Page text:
Dancing while Aging: A Study on Benefits of Ballet for Older Women

Rachyl Pines, Howard Giles

Abstract


As people age, experiences of depression, loneliness and loss of physical capabilities can emerge. As with previous work on the benefits of music as an intervention for social belonging and valued social identity, dance may increase similar feelings. Although theoretical chapters have been written on dance as it relates to social identity, belonging, and health, little empirical work has been conducted on the benefits of ballet as a recreational activity for older adults. The study reported here is framed by the “communication ecology model of successful aging,” and modestly embellishes this framework based on this study’s findings. Using interviews from 24 American female recreational ballet dancers ranging in age from 23-87 in a small West Coast town, this study investigates, for the first time, how ballet is incorporated into their self-concept and physical, mental, and social experiences of aging. Findings indicate that participating regularly in ballet is a core aspect of most women’s self-concept and means of self-expression. All women discussed how ballet has improved their physical and mental wellness, helping them have a more positive experience of age-related changes. Results showed that most women regard ballet as a very social activity, such that it helps them to feel a sense of community or even kin-like relationships with the other people regularly in class. All women interviewed mentioned that ballet is so integrated into who they are that it is something they hope to do for as long as possible.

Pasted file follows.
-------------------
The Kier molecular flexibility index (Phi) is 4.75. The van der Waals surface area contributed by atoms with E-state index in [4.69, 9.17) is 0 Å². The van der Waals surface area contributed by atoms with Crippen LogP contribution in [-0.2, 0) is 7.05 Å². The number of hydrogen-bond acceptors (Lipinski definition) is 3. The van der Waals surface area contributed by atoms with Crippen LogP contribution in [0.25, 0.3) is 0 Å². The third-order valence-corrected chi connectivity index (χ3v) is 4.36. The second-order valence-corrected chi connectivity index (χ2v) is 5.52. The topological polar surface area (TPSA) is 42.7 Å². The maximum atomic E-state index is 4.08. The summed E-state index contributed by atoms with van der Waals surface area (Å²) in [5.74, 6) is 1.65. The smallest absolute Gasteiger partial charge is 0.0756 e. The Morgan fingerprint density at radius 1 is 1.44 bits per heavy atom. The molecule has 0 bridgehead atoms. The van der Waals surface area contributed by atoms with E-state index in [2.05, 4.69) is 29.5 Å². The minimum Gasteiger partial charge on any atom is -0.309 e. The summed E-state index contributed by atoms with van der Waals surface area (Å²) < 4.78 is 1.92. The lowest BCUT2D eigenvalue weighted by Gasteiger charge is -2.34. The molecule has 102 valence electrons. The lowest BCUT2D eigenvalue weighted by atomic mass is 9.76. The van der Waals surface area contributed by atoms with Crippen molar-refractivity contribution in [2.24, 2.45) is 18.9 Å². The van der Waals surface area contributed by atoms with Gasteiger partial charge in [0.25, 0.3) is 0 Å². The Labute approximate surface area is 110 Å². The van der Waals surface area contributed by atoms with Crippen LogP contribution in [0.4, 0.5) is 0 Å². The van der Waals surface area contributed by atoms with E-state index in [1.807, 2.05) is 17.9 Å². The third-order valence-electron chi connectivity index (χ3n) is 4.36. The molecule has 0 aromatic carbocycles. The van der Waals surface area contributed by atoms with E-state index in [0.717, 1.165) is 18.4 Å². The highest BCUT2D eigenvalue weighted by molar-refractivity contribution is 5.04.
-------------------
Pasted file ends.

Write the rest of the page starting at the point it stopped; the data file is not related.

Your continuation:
Keywords


aging; Ballet; communication ecology model of successful aging; identity; social relationships

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References


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DOI: https://doi.org/10.5195/aa.2020.209

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